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A new private sponsorship program lets everyday Americans help refugees settle in

ARI SHAPIRO, HOST:

The U.N. called it a sobering milestone last year. For the first time on record, the number of people forcibly displaced from their homes around the world reached 100 million. Now the State Department is trying to make it easier for everyday Americans to help some of those refugees resettle in the U.S. Today it announced a new private sponsorship program, as NPR's Joel Rose reports.

JOEL ROSE, BYLINE: This new pilot program is called the Welcome Corps, and the State Department is calling it the boldest innovation in refugee resettlement in four decades.

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JULIETA NOYES: The Welcome Corps invites Americans to do what we do best - welcoming newcomers, being good guides, neighbors and friends.

ROSE: At a press briefing today, Assistant Secretary of State Julieta Noyes explained how the program will work. Groups of ordinary U.S. citizens and permanent residents can volunteer to sponsor refugees from around the world. These could be faith-based groups, colleges or universities, veterans associations or just a group of friends, as long as they can raise enough money, pass a background check and commit to doing the work.

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NOYES: It's a lot of work involved in sponsoring a refugee - finding schools, helping them find affordable housing, getting their kids signed up for school, helping them find jobs, showing them where the pharmacy is, what bus to take.

ROSE: Until now, the State Department has relied primarily on professional resettlement organizations to do this work. But those groups have been struggling to rebuild after deep cuts to the number of refugees the U.S. admitted under former President Trump. The Welcome Corps will start small, with a goal of resettling 5,000 refugees in the first year. Still, advocates say this new private sponsorship model could mark a significant shift in how the U.S. refugee system works. Sasha Chanoff is with RefugePoint, a nonprofit that has advised the State Department on this new program.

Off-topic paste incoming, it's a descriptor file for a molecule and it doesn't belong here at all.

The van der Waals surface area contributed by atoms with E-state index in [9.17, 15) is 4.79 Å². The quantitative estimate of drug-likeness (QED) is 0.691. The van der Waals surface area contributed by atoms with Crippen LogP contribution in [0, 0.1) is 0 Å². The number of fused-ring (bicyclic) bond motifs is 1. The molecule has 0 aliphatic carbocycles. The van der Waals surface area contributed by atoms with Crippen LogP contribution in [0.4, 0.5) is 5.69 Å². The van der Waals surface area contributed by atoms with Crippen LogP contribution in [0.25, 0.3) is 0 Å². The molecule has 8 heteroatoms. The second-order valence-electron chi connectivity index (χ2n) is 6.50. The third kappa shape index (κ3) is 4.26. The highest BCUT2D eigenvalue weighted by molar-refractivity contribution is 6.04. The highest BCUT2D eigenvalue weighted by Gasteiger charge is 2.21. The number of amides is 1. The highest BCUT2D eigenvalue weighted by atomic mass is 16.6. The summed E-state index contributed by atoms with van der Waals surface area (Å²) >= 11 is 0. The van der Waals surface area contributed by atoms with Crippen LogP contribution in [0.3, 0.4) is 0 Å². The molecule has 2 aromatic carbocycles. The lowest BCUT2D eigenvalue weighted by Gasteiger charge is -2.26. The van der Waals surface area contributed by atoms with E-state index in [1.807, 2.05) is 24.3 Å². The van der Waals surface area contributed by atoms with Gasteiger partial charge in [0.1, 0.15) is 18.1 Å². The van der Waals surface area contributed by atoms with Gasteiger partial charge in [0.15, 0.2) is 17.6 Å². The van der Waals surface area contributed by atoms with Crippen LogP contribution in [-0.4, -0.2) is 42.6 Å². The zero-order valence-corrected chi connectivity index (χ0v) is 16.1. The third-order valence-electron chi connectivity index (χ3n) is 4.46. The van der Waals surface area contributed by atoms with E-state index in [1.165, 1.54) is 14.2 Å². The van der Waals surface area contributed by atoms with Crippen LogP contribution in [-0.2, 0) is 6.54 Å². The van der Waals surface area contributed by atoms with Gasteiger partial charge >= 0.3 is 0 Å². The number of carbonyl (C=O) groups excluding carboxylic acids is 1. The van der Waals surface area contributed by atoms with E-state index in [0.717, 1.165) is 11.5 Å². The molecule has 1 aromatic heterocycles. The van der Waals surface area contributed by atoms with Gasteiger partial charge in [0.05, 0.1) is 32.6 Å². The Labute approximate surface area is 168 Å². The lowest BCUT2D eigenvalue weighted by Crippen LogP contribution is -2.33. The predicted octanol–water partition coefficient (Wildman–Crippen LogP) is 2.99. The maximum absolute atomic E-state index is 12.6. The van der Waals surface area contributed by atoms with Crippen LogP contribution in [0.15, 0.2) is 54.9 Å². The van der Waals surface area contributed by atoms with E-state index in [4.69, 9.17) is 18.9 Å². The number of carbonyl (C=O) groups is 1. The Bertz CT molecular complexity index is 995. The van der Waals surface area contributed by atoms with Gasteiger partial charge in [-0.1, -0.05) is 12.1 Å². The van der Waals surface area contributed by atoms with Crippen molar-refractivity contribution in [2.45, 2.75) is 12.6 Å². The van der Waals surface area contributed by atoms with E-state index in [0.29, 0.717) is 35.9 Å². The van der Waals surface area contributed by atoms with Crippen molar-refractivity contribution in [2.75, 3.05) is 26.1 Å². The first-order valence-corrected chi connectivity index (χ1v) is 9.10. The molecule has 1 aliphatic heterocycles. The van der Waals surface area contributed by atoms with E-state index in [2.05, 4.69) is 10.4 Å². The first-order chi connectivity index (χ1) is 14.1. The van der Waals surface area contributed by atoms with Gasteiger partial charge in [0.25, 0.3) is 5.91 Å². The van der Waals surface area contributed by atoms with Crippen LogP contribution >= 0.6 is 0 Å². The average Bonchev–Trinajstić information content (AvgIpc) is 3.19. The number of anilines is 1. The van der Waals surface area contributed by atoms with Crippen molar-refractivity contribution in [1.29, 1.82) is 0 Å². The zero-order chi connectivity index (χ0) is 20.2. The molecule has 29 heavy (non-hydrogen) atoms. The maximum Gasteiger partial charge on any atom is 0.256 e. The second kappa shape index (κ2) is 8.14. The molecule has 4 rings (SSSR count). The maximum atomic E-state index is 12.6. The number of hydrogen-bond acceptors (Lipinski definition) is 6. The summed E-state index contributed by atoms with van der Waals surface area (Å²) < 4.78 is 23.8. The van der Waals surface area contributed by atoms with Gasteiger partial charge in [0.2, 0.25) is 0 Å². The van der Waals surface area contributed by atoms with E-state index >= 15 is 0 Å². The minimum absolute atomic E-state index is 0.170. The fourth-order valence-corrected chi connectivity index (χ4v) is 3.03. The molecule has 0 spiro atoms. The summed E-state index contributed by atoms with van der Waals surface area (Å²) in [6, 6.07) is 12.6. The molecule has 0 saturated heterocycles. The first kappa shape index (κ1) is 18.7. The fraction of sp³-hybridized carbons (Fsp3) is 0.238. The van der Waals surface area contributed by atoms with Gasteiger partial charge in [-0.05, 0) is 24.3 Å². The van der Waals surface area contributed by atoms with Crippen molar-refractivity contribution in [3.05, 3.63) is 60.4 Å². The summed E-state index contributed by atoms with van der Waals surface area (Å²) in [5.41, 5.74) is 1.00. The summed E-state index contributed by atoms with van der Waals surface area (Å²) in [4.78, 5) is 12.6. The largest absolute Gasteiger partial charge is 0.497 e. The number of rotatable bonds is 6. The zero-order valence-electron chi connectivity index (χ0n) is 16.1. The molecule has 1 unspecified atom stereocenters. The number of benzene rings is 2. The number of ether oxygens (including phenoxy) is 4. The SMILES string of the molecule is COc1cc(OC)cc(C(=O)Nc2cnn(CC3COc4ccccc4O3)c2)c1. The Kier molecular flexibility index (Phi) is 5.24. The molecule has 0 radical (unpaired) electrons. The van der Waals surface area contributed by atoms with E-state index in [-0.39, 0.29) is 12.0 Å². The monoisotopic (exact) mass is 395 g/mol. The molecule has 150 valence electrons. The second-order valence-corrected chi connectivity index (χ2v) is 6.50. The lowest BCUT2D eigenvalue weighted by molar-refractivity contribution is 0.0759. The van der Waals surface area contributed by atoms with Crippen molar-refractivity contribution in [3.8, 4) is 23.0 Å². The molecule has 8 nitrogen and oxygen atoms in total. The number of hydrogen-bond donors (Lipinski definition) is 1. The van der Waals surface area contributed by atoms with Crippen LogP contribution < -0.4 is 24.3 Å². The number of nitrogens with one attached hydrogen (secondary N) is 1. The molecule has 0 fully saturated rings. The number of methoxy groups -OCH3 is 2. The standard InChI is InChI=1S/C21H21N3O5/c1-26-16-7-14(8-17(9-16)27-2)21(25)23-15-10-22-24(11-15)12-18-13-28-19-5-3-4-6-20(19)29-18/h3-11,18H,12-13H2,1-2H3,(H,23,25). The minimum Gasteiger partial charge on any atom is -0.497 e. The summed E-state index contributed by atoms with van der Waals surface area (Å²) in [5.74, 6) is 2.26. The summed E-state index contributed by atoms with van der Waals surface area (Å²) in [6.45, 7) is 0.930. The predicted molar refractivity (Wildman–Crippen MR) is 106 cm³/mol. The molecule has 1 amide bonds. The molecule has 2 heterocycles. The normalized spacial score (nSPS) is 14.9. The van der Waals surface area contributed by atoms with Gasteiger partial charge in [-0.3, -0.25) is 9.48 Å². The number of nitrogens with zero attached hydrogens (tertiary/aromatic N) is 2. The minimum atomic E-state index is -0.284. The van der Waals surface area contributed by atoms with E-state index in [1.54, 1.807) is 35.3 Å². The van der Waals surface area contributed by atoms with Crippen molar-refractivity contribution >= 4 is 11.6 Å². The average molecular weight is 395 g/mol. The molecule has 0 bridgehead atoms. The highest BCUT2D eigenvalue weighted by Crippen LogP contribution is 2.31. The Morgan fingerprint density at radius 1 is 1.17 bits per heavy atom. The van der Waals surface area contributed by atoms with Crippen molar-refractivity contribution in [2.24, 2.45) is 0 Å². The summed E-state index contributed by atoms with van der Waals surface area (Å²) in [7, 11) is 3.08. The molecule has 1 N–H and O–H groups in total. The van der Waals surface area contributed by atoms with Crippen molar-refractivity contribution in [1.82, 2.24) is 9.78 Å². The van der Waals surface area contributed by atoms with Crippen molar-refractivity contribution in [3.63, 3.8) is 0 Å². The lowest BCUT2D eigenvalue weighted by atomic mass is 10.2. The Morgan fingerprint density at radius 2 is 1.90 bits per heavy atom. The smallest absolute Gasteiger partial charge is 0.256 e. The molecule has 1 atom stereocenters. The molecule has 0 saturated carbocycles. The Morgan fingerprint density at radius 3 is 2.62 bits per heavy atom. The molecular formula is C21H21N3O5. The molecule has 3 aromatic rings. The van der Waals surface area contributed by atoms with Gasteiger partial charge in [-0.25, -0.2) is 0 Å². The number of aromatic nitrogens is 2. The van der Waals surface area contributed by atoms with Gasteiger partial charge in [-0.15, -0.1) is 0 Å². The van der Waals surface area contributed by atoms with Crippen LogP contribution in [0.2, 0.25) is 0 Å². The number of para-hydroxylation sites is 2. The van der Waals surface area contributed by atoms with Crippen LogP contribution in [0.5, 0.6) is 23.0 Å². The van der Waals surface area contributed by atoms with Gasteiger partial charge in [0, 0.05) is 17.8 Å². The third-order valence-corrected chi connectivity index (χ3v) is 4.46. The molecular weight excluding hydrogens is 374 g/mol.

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SASHA CHANOFF: It broadens the opportunities for Americans to welcome refugees here in a new way - more people, more organizations, more geographies and locations that are able to welcome refugees.

ROSE: The Welcome Corps is modeled on earlier efforts to resettle Afghans and Ukrainians through private sponsorship. Last year, we talked to one Afghan family who fled the fall of Kabul and resettled in Alabama, where they were welcomed by a group of sponsors, including Ben Johnson, an Army veteran who served in Afghanistan.

BEN JOHNSON: I am fully aware that a lot of people I served with were - the Afghans I served with - were killed. So when we got the chance to repay this kind of personal debt, I had to say yes.

ROSE: That is how the Johnsons came to meet Sharifa Ghafoori, her husband and their six kids. He had worked as a security guard at the U.S. Embassy in Kabul. Ghafoori says they had no relatives in the U.S. and no friends. But that changed pretty quickly once they arrived in Huntsville. Their sponsors helped them find a house and learn how to drive.

SHARIFA GHAFOORI: I like driving (laughter).

ROSE: What are you going to do when you can drive? Where are you going to go?

GHAFOORI: I will go to work, university. I want to go to university also. I like to learn a lot.

ROSE: That was back in April. Now Sharifa and her husband both have their driver's licenses and jobs, and they've become close friends with Ben and his wife, Julie Johnson. The Johnsons say the experience has been, quote, "life-changing" not only for the families, but for their own family, too. Joel Rose, NPR News.

(SOUNDBITE OF SADE SONG, "SOLDIER OF LOVE") Transcript provided by NPR, Copyright NPR.

Joel Rose
Joel Rose is a correspondent on NPR's National Desk. He covers immigration and breaking news.